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I am using a vintage serial terminal connected to a linux box via a USB to RS232 serial null modem cable. The terminal uses XON/XOFF flow control to avoid overflowing the buffer. The terminal works great for activities running on the linux box. However, if I SSH to my server, VMs, or even localhost, I begin having buffer overflows. It looks like SSH is interfering with the XON/XOFF flow control. Any ideas where I may be going wrong here?

Additional Details:
1) Terminal connected to computer via StarTech FTDI USB to RS232 Serial Null Modem Adapter Cable
2) Serial interface through getty on ttyUSB0, 19200 baud, vt100
3) VT100 is setup also to 19200 for both transmit and receive

  • Well, what are the settings on your other devices in regards to connecting via serial? What application are you using to interface with the serial terminal? Are you connecting via ssh to other resources after you connect to your Linux box via serial? What model/make of serial adapter are you using? – Richie086 Jul 4 '16 at 21:54
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    @Richie086, Thanks, I updated with additional info. The connection is fine when working with programs on the connected computer. If I ssh to another machine (from the connected computer), it appears the buffer overflows and I get incomplete output on the "dumb" terminal. – SpaceNut Jul 4 '16 at 22:25
  • Have you tried setting the baud rate lower than 19200k? – Richie086 Jul 4 '16 at 22:27
  • I tried at 9600 baud and saw the same behavior. – SpaceNut Jul 4 '16 at 23:17
  • In the telecommunications industry I have dealt with a lot of "dumb" terminals, a common cause of these "buffer overflows" is actually that the screen just can't keep up with the current "Scrolling" method, look in the terminal setup for Scroll Method or Scroll Control, and make sure it is set for Jump (or possibly Smooth-8). Also, see if you can change your flow control on your USB adapter to Hardware or RTS/CTS if your terminal supports it, it is much smoother and more responsive than XON/XOFF – acejavelin Jul 5 '16 at 0:56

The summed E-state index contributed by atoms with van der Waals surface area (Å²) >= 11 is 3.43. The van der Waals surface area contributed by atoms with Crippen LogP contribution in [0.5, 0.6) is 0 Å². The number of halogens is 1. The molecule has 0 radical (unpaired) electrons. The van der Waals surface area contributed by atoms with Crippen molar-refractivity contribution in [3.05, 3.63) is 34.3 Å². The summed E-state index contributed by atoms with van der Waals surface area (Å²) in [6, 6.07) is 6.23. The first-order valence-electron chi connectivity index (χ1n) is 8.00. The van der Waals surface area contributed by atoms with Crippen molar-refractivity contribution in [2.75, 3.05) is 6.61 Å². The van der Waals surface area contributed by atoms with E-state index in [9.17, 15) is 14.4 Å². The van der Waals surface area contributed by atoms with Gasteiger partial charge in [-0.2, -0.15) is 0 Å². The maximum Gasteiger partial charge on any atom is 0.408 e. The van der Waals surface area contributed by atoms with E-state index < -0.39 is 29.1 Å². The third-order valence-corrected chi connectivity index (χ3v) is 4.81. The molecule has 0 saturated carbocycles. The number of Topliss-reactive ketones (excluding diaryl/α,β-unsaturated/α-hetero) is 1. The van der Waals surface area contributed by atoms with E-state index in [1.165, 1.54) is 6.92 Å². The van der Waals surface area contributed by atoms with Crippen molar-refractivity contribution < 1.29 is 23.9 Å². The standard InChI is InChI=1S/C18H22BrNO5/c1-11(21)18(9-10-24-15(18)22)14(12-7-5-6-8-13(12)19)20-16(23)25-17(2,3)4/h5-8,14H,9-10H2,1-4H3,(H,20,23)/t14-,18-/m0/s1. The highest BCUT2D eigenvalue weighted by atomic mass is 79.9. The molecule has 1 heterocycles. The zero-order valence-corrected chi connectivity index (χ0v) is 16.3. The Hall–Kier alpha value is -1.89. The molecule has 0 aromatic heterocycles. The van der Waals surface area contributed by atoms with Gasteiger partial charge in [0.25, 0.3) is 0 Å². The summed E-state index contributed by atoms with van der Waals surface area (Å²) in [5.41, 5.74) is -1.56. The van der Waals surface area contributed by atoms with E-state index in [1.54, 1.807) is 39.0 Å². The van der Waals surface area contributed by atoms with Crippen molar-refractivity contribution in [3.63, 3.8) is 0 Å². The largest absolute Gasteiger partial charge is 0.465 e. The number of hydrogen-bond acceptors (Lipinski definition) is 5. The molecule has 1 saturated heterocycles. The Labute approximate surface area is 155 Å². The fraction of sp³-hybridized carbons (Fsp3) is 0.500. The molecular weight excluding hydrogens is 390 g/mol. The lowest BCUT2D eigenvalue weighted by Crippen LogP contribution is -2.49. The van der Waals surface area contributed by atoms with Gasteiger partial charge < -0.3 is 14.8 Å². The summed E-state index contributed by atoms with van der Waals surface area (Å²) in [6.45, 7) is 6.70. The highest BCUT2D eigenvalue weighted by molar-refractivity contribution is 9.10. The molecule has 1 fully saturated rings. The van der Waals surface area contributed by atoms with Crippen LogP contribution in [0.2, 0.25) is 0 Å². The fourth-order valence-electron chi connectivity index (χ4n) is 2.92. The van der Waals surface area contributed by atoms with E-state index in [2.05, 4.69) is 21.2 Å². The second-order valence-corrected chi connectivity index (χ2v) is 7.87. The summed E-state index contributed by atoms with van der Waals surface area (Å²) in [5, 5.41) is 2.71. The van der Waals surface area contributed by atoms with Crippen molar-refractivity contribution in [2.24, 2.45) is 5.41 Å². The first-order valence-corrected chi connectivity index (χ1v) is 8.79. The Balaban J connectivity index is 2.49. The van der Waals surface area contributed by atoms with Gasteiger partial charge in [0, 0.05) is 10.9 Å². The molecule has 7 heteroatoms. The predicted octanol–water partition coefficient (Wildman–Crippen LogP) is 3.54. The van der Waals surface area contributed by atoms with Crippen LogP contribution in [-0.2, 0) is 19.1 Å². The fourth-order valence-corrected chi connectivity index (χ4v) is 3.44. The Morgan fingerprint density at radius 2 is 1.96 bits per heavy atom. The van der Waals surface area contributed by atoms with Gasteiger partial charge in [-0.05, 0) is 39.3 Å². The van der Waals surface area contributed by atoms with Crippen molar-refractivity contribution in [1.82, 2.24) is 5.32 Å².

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ssh in its normal interactive-session mode forwards all characters (except its escape, usually ~) to the remote host, including ^S ^Q. (Anything at the far end of a SSH/TCP/IP connection is 'remote' for this purpose, even localhost/loopback or virtual-LAN.) If you have a 'long' (propagation delay) and/or 'fat' (bandwidth) pipe -- and loopback is definitely fat -- the amount of data that can be in-flight to you before the remote host receives and acts on ^S is probably more than a VT100 can buffer, since it was designed back in the days when connection was an actual piece of wire less than 50' for RS-232, or a direct-modulation one-bit-at-a-time modem like 103 or 212A.

If you use ssh with arguments to run a command on the remote host (not an interactive session) then the terminal handling (and ^S ^Q) remains in the local OS, which should respond fast enough. Obviously this constrains the interaction you can do with the remote host(s). By default it also does SSH overhead (keyexchange and authentication) for each command, which can be costlier and slower, but with non-ancient versions you can set up a master process with -M which shares the transport (and transport setup cost) over multiple worker processes.

The only other solution I see is to not run remote things that produce too much output too fast; for example, pipe things into more or less or similar, maybe even with LINES set to less than 24. Or write large output to a temp file and browse it with vi or similar.

  • dave_thompson_085 Thank you for setting me straight here. I guess I really underestimated the latency of the network in comparison to the local connection. After @Richie086 question on lower baud rate and your answer, I lowering to 4800 and have very functional results over ssh. I dug a bit more into the VT100 manual and found the input buffer is 128 chars and the XOFF is triggered 73 chars before overflow occurs. At 19200, that gives only 38ms to respond before overflow. Lowering to 4800 gives 152 ms. The joys of retro-computing! Makes you appreciate how far we have come. Thanks guys! – SpaceNut Jul 6 '16 at 1:21

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